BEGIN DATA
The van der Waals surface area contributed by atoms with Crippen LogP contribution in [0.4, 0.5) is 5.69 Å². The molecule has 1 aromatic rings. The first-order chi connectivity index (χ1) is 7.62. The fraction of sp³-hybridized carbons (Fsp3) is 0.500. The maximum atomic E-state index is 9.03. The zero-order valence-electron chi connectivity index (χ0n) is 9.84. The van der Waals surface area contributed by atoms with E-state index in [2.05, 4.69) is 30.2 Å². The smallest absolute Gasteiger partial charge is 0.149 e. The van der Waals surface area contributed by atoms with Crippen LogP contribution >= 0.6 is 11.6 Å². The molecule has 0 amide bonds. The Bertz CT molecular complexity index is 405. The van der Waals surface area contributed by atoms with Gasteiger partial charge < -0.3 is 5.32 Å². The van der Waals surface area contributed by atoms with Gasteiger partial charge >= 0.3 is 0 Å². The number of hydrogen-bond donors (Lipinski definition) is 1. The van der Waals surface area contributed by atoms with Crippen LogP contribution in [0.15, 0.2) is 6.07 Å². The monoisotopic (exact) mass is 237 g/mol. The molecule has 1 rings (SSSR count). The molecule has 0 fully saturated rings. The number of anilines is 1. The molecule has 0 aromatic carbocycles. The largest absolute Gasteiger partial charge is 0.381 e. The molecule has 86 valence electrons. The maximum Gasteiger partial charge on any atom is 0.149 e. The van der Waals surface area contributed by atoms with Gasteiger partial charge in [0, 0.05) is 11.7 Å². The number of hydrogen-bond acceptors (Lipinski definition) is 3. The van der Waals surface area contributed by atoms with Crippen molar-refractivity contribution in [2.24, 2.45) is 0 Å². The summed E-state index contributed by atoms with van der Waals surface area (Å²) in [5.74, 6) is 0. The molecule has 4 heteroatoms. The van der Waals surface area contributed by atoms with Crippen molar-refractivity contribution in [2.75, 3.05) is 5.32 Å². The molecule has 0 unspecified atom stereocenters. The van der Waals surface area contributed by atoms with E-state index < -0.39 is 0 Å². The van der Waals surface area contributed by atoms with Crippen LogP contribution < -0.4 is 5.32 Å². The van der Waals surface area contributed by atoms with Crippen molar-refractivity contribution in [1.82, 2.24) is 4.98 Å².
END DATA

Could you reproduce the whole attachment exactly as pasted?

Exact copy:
The van der Waals surface area contributed by atoms with Crippen LogP contribution in [0.4, 0.5) is 5.69 Å². The molecule has 1 aromatic rings. The first-order chi connectivity index (χ1) is 7.62. The fraction of sp³-hybridized carbons (Fsp3) is 0.500. The maximum atomic E-state index is 9.03. The zero-order valence-electron chi connectivity index (χ0n) is 9.84. The van der Waals surface area contributed by atoms with E-state index in [2.05, 4.69) is 30.2 Å². The smallest absolute Gasteiger partial charge is 0.149 e. The van der Waals surface area contributed by atoms with Crippen LogP contribution >= 0.6 is 11.6 Å². The molecule has 0 amide bonds. The Bertz CT molecular complexity index is 405. The van der Waals surface area contributed by atoms with Gasteiger partial charge < -0.3 is 5.32 Å². The van der Waals surface area contributed by atoms with Gasteiger partial charge >= 0.3 is 0 Å². The number of hydrogen-bond donors (Lipinski definition) is 1. The van der Waals surface area contributed by atoms with Crippen LogP contribution in [0.15, 0.2) is 6.07 Å². The monoisotopic (exact) mass is 237 g/mol. The molecule has 1 rings (SSSR count). The molecule has 0 fully saturated rings. The number of anilines is 1. The molecule has 0 aromatic carbocycles. The largest absolute Gasteiger partial charge is 0.381 e. The molecule has 86 valence electrons. The maximum Gasteiger partial charge on any atom is 0.149 e. The van der Waals surface area contributed by atoms with Gasteiger partial charge in [0, 0.05) is 11.7 Å². The number of hydrogen-bond acceptors (Lipinski definition) is 3. The van der Waals surface area contributed by atoms with Crippen molar-refractivity contribution in [2.24, 2.45) is 0 Å². The summed E-state index contributed by atoms with van der Waals surface area (Å²) in [5.74, 6) is 0. The molecule has 4 heteroatoms. The van der Waals surface area contributed by atoms with Crippen molar-refractivity contribution in [2.75, 3.05) is 5.32 Å². The molecule has 0 unspecified atom stereocenters. The van der Waals surface area contributed by atoms with E-state index < -0.39 is 0 Å². The van der Waals surface area contributed by atoms with Crippen LogP contribution < -0.4 is 5.32 Å². The van der Waals surface area contributed by atoms with Crippen molar-refractivity contribution in [1.82, 2.24) is 4.98 Å².